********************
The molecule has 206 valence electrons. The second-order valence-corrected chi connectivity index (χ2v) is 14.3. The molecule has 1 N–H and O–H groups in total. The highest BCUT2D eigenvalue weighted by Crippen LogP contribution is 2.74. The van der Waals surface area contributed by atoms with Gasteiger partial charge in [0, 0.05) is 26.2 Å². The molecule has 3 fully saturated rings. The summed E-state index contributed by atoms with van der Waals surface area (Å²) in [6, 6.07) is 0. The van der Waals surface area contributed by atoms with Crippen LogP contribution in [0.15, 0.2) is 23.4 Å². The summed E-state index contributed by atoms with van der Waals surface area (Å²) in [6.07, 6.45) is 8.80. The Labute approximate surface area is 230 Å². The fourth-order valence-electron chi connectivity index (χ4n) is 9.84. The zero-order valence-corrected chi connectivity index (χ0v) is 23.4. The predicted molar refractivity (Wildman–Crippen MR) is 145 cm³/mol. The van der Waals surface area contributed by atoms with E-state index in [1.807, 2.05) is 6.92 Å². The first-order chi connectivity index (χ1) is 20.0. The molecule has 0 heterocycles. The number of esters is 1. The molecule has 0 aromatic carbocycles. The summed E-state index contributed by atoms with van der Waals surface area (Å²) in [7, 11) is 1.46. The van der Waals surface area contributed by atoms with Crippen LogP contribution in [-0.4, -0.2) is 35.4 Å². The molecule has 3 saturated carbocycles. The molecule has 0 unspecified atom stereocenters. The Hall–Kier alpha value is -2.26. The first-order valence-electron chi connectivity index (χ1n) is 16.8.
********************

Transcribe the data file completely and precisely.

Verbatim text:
The molecule has 206 valence electrons. The second-order valence-corrected chi connectivity index (χ2v) is 14.3. The molecule has 1 N–H and O–H groups in total. The highest BCUT2D eigenvalue weighted by Crippen LogP contribution is 2.74. The van der Waals surface area contributed by atoms with Gasteiger partial charge in [0, 0.05) is 26.2 Å². The molecule has 3 fully saturated rings. The summed E-state index contributed by atoms with van der Waals surface area (Å²) in [6, 6.07) is 0. The van der Waals surface area contributed by atoms with Crippen LogP contribution in [0.15, 0.2) is 23.4 Å². The summed E-state index contributed by atoms with van der Waals surface area (Å²) in [6.07, 6.45) is 8.80. The Labute approximate surface area is 230 Å². The fourth-order valence-electron chi connectivity index (χ4n) is 9.84. The zero-order valence-corrected chi connectivity index (χ0v) is 23.4. The predicted molar refractivity (Wildman–Crippen MR) is 145 cm³/mol. The van der Waals surface area contributed by atoms with E-state index in [1.807, 2.05) is 6.92 Å². The first-order chi connectivity index (χ1) is 20.0. The molecule has 0 heterocycles. The number of esters is 1. The molecule has 0 aromatic carbocycles. The summed E-state index contributed by atoms with van der Waals surface area (Å²) in [7, 11) is 1.46. The van der Waals surface area contributed by atoms with Crippen LogP contribution in [-0.4, -0.2) is 35.4 Å². The molecule has 3 saturated carbocycles. The molecule has 0 unspecified atom stereocenters. The Hall–Kier alpha value is -2.26. The first-order valence-electron chi connectivity index (χ1n) is 16.8.